The dry loop

Neve Desk 1

Neve Desk 2



In both tests, the VCC is second. I actually prefer the Waves Neve in this instance, but after demoing it for sometime, I did feel the NLS tended to generally over color the sound, which brought me to my purchase of the VCC.

One cool thing about the NLS that is not present in the VCC or other emulators that I am aware of is that around 30 different channel strips from each desk were modeled. If set up properly, Waves will randomly select from this pool to give up to 30+ unique channel emulations per project. Waves also offers a duel mono mode in the NLS which creates a slight variation between the left and right channels, further widening the stereo field.

The Sounds

Below are samples of the same kick and snare loop run through both the NLS and VCC.   I changed no parameters other than the desk type.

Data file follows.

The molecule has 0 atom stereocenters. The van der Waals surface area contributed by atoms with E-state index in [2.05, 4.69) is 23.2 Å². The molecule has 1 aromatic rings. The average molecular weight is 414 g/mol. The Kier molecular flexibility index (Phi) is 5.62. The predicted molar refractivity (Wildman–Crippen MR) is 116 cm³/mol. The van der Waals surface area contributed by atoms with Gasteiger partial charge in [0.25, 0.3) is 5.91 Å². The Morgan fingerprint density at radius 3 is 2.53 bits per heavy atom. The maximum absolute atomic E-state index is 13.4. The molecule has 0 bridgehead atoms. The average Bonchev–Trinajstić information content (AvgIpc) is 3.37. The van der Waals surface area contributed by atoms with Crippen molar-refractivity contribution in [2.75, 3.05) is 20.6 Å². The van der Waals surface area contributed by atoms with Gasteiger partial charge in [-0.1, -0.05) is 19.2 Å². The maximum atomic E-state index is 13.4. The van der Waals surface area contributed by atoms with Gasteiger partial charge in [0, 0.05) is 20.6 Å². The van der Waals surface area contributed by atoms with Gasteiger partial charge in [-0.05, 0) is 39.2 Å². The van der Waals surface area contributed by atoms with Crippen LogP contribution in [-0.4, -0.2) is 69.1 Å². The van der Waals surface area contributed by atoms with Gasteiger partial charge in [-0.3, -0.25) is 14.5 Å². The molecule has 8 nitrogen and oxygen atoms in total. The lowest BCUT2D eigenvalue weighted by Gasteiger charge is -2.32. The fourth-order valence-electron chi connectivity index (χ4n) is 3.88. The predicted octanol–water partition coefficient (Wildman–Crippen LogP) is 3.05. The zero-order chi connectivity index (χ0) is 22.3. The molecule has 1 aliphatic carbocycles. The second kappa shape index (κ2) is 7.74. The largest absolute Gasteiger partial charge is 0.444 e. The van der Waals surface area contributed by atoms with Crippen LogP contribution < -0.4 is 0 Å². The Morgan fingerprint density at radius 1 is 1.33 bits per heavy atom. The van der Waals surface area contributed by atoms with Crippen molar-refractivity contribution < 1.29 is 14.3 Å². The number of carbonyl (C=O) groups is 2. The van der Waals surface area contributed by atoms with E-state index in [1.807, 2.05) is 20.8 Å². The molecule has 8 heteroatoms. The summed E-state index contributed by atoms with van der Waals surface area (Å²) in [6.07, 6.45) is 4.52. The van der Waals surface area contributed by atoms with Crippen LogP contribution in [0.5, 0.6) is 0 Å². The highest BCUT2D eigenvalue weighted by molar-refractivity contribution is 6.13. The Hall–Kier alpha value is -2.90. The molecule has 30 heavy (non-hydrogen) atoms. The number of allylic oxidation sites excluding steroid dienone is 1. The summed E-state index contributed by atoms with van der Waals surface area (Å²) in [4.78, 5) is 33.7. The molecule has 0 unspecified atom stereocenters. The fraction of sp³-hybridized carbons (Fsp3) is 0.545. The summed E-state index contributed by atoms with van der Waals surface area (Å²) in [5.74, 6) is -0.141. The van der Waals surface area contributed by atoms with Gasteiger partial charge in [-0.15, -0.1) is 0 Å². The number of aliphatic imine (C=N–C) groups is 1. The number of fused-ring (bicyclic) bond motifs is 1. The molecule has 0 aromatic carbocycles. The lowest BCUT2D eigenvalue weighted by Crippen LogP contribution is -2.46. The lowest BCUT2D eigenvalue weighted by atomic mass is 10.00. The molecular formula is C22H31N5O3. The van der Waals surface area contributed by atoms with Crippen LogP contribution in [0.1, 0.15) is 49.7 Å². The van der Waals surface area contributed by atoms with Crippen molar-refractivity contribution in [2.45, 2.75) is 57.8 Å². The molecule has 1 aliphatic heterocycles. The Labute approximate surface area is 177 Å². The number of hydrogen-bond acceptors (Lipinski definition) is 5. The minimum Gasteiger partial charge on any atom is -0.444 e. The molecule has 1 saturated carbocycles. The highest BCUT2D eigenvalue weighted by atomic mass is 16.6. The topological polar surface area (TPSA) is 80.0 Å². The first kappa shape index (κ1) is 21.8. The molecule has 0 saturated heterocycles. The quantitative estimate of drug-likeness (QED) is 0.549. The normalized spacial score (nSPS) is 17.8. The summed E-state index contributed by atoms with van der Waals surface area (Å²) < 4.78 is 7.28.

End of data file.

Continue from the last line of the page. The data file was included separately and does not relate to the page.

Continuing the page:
Neve again

SSL again



SSL again


Neve again



A hybrid I made of the VCC with the kick running through the tube, snare running through the Trident, the Neve handling the hi hat, and the mix bus set to API.

The hybrid oversampled by a factor of 8. The snare and hi hat sound quite a bit more clear and distinct.

Should You Buy One?

In all honesty, the only people who really know how closely any of these emulations come to recreating the sound of a vintage piece of gear are those who actually have access to the gear being modeled. For my money though, it stands to reason by virtue of the laws of competition that they are not too far off, or at least close enough to make dropping $150 or so a worth while investment. 

Two other contenders I have not yet mentioned are the Sknote Stripbus and the Acustica Nebula (not quite the same thing, but can be used as such) which I have not tried but have heard good things about. So by all means demo them out and decide for yourself if it is money well spent and a sound worth pursuing.